Font Info: But Wait, There’s More…
Judging by the number of problems I’ve heard from my students, or seen posted here or on other InDesign forums and lists, fonts must rank as one of the top issues which confound people. But InDesign gives you more clues and information about the fonts it uses than any other application that I know.
To start with, if you have InDesign CS2, you have available WYSIWYG font menus. These provide information about the type of font you’re working with: The red “a” icon indicates a PostScript Type 1 font; the blue “TT” icon is a TrueType font; and the “O” icon indicates an OpenType font. And, you can see previews to each font style to make sure you’re picking the one you expect.
But the real workhorse is InDesign’s Find Font dialog box. You can get to it at any time by choosing Type > Find Font. You can also click the Find Font button from the Missing Fonts dialog box which appears if you open a file with missing fonts. A third way there is clicking the Find Font button on the Fonts panel when you’re preflighting a file.
In its default mode, the Find Font dialog lists all the fonts used in the document (but not those in styles which are not used). When you open a file with missing fonts, a alert icon appears beside any missing fonts in the list. You can use the Replace With menu to replace fonts, if necessary, using the Find/Change controls to the right. You can’t replace missing fonts inside placed EPS or PDF graphics, but you can identify them here. Notice the icon beside BankGothic-Medium above. It indicates a font missing inside an EPS file.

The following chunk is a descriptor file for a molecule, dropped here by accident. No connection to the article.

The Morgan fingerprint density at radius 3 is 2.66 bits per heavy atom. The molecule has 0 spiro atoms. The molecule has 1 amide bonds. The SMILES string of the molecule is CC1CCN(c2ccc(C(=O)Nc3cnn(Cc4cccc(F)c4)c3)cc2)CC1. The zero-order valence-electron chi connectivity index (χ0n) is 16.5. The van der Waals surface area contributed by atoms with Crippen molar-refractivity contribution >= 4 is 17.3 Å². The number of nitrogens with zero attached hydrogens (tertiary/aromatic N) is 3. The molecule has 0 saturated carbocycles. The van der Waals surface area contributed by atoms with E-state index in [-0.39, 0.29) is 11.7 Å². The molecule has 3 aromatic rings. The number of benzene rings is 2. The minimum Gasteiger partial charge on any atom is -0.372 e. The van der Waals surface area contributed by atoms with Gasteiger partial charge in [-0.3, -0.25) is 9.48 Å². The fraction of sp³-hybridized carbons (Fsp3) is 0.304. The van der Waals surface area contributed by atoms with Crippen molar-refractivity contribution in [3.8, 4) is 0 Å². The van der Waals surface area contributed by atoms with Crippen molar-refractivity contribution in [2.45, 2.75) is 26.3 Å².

InDesign CS2 improves its reporting of font errors and substitutions. A missing font will be reported even if a font of the same name is available in a different font format. For example, if Copperplate (Type 1) is missing, a missing font alert appears, even if a TrueType version of Copperplate is available on the system. The TrueType version won’t be substituted for the missing Type 1 version. In addition, if a font is active is active in more than one format, InDesign CS2 displays each instance of the font in the menu with a format label (T1 for Type 1, TT for TrueType, and OTF for OpenType).
But wait, there’s more! As my colleague and friend Sandee Cohen says, if you see a button which offers you More Info, take advantage of it: You paid for it! When you click this button in the Find Font dialog, you do indeed see much more information about your fonts.
When you select a font in this enlarged view, you can get a great deal of information about a particular font: The name of the font as it appears in PostScript, the font version (different versions may contain different glyphs!), the path to the font, the character count, and what pages the font appears on?all useful for font troubleshooting!
InDesign CS2 adds one more feature?the ability to quickly jump to a particular font. When a font is selected, click the Reveal in Finder button (Mac) or the Reveal in Explorer button (Windows), and you’ll immediately be switched to the Mac Finder or Windows Explorer to view the font in question.
Very occasionally, InDesign seems to list a font in the list which doesn’t seem to exist, and it won’t allow you to delete it from the list. (I call this the “phantom font” phenomenon.) If this happens to you, export your file as an INX file using the File > Export command. Then reopen it, and the newly-recreated file should no longer show the phantom font.